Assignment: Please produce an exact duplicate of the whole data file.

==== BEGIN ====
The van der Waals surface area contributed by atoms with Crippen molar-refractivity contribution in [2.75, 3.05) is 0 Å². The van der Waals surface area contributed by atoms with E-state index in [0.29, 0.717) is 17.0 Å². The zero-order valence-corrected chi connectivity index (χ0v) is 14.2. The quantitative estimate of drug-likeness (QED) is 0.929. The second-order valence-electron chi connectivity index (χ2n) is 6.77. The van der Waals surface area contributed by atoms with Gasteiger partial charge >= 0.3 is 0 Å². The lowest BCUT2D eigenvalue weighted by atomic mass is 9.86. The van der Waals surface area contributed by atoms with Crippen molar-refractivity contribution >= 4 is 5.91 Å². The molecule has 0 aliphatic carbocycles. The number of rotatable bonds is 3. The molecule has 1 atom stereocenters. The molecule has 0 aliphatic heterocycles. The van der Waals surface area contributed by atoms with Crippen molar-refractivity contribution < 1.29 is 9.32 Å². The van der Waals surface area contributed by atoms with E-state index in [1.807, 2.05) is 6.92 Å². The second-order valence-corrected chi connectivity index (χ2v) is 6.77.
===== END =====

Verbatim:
The van der Waals surface area contributed by atoms with Crippen molar-refractivity contribution in [2.75, 3.05) is 0 Å². The van der Waals surface area contributed by atoms with E-state index in [0.29, 0.717) is 17.0 Å². The zero-order valence-corrected chi connectivity index (χ0v) is 14.2. The quantitative estimate of drug-likeness (QED) is 0.929. The second-order valence-electron chi connectivity index (χ2n) is 6.77. The van der Waals surface area contributed by atoms with Gasteiger partial charge >= 0.3 is 0 Å². The lowest BCUT2D eigenvalue weighted by atomic mass is 9.86. The van der Waals surface area contributed by atoms with Crippen molar-refractivity contribution >= 4 is 5.91 Å². The molecule has 0 aliphatic carbocycles. The number of rotatable bonds is 3. The molecule has 1 atom stereocenters. The molecule has 0 aliphatic heterocycles. The van der Waals surface area contributed by atoms with Crippen molar-refractivity contribution < 1.29 is 9.32 Å². The van der Waals surface area contributed by atoms with E-state index in [1.807, 2.05) is 6.92 Å². The second-order valence-corrected chi connectivity index (χ2v) is 6.77.